The number of arbitration claims filed with the Financial Industry Regulatory Authority Inc. seeking repayment of forgivable loans from brokers who quit has more than doubled in the past two years.
Through Dec. 12, 1,087 claims had been filed with the regulator in 2010, up from 840 in 2009 and 415 in 2008, Finra spokeswoman Nancy Condon said.
The claims arise when brokers leave a company without paying what's due on their forgivable loans, or promissory notes.
Many registered representatives got retention bonuses in the form of forgivable loans from the major firms after the financial crisis hit in 2008, which is driving the glut of cases, attorneys said.
Brokerage firms are less inclined to negotiate and settle the money owed on a retention deal than the outstanding balance of a longer-term recruitment package, lawyers say.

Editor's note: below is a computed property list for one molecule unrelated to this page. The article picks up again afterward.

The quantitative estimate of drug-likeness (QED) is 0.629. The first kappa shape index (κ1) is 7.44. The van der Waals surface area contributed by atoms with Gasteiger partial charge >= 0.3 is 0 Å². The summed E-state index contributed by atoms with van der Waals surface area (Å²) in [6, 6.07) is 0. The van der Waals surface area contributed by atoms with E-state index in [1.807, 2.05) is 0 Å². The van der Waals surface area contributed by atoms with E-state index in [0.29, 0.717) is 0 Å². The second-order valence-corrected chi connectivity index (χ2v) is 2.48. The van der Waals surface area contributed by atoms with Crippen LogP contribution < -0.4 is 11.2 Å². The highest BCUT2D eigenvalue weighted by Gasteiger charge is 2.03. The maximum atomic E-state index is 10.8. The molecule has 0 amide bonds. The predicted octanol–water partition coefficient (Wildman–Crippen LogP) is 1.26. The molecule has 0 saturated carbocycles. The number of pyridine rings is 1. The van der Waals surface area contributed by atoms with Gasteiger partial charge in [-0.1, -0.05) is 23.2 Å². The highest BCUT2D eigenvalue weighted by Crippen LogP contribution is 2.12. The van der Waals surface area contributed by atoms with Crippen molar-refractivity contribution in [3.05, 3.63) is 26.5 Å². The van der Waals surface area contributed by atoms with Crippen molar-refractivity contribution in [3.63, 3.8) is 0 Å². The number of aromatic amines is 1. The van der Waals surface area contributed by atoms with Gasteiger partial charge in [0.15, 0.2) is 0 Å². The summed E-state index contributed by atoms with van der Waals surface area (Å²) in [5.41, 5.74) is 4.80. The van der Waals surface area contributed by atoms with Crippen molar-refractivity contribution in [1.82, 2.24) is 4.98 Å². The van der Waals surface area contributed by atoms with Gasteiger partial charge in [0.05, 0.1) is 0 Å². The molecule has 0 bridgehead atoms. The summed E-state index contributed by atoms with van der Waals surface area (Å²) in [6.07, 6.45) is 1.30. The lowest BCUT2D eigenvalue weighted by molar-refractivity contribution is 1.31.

“Firms take a much tougher approach if people take off on a retention package,” said Patrick J. Burns Jr., managing attorney in the The Law Offices of Patrick J. Burns Jr. PC.
Leaving a few months after taking a retention check — and not paying it back —is “really offensive” to firms, said David A. Gehn, a member at Gusrae Kaplan Bruno & Nusbaum PLLC.
The influx of case filings prompted the Finra board last week to authorize a proposal to streamline arbitration procedures used in such cases.